Then he sets the fuse alight. In the 1965 film, Pierrot changes his mind but is too late to do anything about it. Here, too, a huge explosion ensues. As the smoke dissipates, Victoria Harbour appears.

It is left up to viewers to decide whether this act of self-destruction would leave the city in mourning, or whether it would be unmoved, untouched and possibly even unaware anything had happened. It is a courageous piece of art at a time when political and religious martyrdom is such a sensitive subject. 

In another video, Before the End: Les Quatre Cents Coups (1959), Kwan’s four-year-old son re-enacts the last few minutes of French director Francois Truffaut’s film Les Quatre Cents Coups, accompanied by the haunting soundtrack from the original.

A young Jean-Pierre Léaud (centre) in Les Quatre Cents Coups (1959).

In Truffaut’s version, the liberating finale shows the film’s young protagonist running all the way from a juvenile detention camp to the sea, an escape from a life ruled over by authorities.

In Kwan’s, his son is seen running along the Hung Hom waterfront without a care in the world. But a plain red flag in his hand – the only colour in an otherwise black and white video – injects the complexity of identity politics into an otherwise innocent scene. Is it a Chinese flag? Or is it a reference to the French flag in Eugène Delacroix’s 1830 painting Liberty Leading the People

Back in Central: artists whose 1985 show opened Exchange Square

The same ambiguity plays out in a pair of videos that hang just past the sea of blue tape. One shows a hand robotically saluting against a blue Magritte sky. In the other, plaster models of Michelangelo’s David are mercilessly smashed up against a black background.

This could be about the Cultural Revolution and its mindless destruction of the old and unthinking acceptance of the new. Or it could be about the inescapability of constant change – after all, on display in another room are building blocks made from the shattered Davids.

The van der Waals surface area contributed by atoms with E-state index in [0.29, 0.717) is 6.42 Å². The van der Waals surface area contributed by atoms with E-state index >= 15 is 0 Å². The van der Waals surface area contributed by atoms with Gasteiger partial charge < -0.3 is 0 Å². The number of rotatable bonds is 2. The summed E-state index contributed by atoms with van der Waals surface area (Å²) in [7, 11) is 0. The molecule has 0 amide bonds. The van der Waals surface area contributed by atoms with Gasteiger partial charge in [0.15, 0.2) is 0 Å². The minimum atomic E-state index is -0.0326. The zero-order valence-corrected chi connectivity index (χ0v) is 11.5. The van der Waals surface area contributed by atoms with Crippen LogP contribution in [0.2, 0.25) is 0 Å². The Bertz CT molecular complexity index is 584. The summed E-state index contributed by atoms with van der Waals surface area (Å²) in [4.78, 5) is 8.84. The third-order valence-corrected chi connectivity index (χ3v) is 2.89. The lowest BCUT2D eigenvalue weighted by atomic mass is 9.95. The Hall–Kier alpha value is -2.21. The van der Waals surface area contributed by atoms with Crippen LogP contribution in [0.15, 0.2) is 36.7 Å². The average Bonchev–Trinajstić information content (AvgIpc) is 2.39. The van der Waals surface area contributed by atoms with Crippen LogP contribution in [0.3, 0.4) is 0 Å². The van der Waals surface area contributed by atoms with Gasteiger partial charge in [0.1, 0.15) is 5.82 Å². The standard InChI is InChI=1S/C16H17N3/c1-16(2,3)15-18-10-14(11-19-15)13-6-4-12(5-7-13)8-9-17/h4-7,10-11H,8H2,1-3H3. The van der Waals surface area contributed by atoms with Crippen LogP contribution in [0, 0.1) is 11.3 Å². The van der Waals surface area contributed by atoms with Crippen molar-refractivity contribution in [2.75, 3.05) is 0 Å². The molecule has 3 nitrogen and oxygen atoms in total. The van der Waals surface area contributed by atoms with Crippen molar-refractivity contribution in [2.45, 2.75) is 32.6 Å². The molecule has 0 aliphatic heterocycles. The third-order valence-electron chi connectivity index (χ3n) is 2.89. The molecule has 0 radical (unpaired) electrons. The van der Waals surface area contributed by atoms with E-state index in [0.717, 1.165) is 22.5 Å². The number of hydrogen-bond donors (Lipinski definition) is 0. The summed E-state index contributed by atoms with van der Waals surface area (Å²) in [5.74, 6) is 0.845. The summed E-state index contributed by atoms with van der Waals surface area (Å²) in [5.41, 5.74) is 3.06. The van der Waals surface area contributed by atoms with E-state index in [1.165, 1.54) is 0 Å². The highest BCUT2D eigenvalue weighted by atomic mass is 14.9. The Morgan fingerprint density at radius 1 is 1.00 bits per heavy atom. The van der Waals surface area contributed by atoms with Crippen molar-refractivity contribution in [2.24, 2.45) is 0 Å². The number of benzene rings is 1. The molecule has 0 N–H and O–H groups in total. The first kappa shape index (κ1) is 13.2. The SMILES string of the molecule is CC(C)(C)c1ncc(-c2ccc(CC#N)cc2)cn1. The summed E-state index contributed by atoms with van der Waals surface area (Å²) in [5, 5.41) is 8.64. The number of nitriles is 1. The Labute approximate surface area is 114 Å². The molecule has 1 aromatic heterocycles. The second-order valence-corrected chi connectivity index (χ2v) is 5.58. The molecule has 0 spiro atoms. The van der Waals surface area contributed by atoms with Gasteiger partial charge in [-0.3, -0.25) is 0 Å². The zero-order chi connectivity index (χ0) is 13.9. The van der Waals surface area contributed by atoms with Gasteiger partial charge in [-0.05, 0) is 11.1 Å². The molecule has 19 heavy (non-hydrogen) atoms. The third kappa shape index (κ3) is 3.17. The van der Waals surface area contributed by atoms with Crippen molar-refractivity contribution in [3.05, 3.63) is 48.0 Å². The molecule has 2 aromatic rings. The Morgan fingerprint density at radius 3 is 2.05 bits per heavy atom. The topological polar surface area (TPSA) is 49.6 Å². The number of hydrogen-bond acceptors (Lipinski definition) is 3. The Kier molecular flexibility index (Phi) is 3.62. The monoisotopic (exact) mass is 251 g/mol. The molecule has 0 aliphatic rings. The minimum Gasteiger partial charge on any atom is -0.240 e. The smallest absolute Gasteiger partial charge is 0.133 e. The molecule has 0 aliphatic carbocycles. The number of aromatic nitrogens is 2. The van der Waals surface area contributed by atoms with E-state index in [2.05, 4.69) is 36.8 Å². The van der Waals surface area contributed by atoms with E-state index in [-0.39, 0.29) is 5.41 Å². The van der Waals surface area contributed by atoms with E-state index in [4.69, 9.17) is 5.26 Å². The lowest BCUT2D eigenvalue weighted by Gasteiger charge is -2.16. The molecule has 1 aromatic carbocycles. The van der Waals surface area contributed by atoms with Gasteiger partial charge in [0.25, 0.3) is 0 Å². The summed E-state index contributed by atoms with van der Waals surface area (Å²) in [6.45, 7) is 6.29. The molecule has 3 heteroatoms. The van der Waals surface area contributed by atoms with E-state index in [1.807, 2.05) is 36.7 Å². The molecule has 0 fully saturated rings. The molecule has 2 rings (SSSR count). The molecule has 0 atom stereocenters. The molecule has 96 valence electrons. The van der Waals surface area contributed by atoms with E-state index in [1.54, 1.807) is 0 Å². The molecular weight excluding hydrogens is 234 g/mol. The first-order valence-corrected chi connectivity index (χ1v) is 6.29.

The exhibition’s largest work is Above U (2017), a blue, room-sized raised platform that leads to the rest of the exhibits. As you walk along it, carefully studying a message in neon lights overhead, you realise that by the time you work out what it says, a surveillance camera on the ceiling has had ample time to record your face.

Kwan’s installation titled Above U (2017), is about surveillance. Photo: Enid Tsui

In the next room, the watched becomes the watcher as monitors show subsequent visitors passing along the same platform looking up just as curiously. But this is probably the least powerful of the works here: authenticity, voyeurism and privacy are all potent issues in this age of obsessive social media use, but have become a little too trendy in artists’ work.

This meticulously arranged exhibition by one of Hong Kong’s most consistent, thoughtful and provocative artists is ultimately a rewarding one. It is definitely worth getting down on your hands and knees for. 

Kwan Sheung-chi: Blue is the New Black, Edouard Malingue Gallery, 6/F 33 Des Voeux Road Central, Mon-Sat 10am-7pm. Until Nov 30.

This article appeared in the South China Morning Post print edition as: A black and blue encounter that starts with a stoop in the right direction